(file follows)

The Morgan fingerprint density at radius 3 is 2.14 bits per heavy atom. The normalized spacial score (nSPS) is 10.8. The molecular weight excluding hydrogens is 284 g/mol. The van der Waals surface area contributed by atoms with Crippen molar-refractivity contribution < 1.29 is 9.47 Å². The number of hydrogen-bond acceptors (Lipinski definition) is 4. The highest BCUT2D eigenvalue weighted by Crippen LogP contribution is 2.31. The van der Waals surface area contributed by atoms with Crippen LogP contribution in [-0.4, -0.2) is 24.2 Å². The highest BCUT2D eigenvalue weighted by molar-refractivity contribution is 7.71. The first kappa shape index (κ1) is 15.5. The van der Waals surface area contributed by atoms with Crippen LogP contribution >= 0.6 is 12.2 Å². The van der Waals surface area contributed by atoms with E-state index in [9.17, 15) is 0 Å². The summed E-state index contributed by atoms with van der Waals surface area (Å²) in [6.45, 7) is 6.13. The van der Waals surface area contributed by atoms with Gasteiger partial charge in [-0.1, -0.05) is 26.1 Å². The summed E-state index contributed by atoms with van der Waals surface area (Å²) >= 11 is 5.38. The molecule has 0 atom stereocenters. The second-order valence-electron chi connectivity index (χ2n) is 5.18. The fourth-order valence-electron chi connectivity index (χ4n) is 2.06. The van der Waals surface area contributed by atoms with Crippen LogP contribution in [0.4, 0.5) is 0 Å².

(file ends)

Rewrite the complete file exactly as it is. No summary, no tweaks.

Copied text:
The Morgan fingerprint density at radius 3 is 2.14 bits per heavy atom. The normalized spacial score (nSPS) is 10.8. The molecular weight excluding hydrogens is 284 g/mol. The van der Waals surface area contributed by atoms with Crippen molar-refractivity contribution < 1.29 is 9.47 Å². The number of hydrogen-bond acceptors (Lipinski definition) is 4. The highest BCUT2D eigenvalue weighted by Crippen LogP contribution is 2.31. The van der Waals surface area contributed by atoms with Crippen LogP contribution in [-0.4, -0.2) is 24.2 Å². The highest BCUT2D eigenvalue weighted by molar-refractivity contribution is 7.71. The first kappa shape index (κ1) is 15.5. The van der Waals surface area contributed by atoms with Crippen LogP contribution >= 0.6 is 12.2 Å². The van der Waals surface area contributed by atoms with E-state index in [9.17, 15) is 0 Å². The summed E-state index contributed by atoms with van der Waals surface area (Å²) in [6.45, 7) is 6.13. The van der Waals surface area contributed by atoms with Gasteiger partial charge in [-0.1, -0.05) is 26.1 Å². The summed E-state index contributed by atoms with van der Waals surface area (Å²) >= 11 is 5.38. The molecule has 0 atom stereocenters. The second-order valence-electron chi connectivity index (χ2n) is 5.18. The fourth-order valence-electron chi connectivity index (χ4n) is 2.06. The van der Waals surface area contributed by atoms with Crippen LogP contribution in [0.4, 0.5) is 0 Å².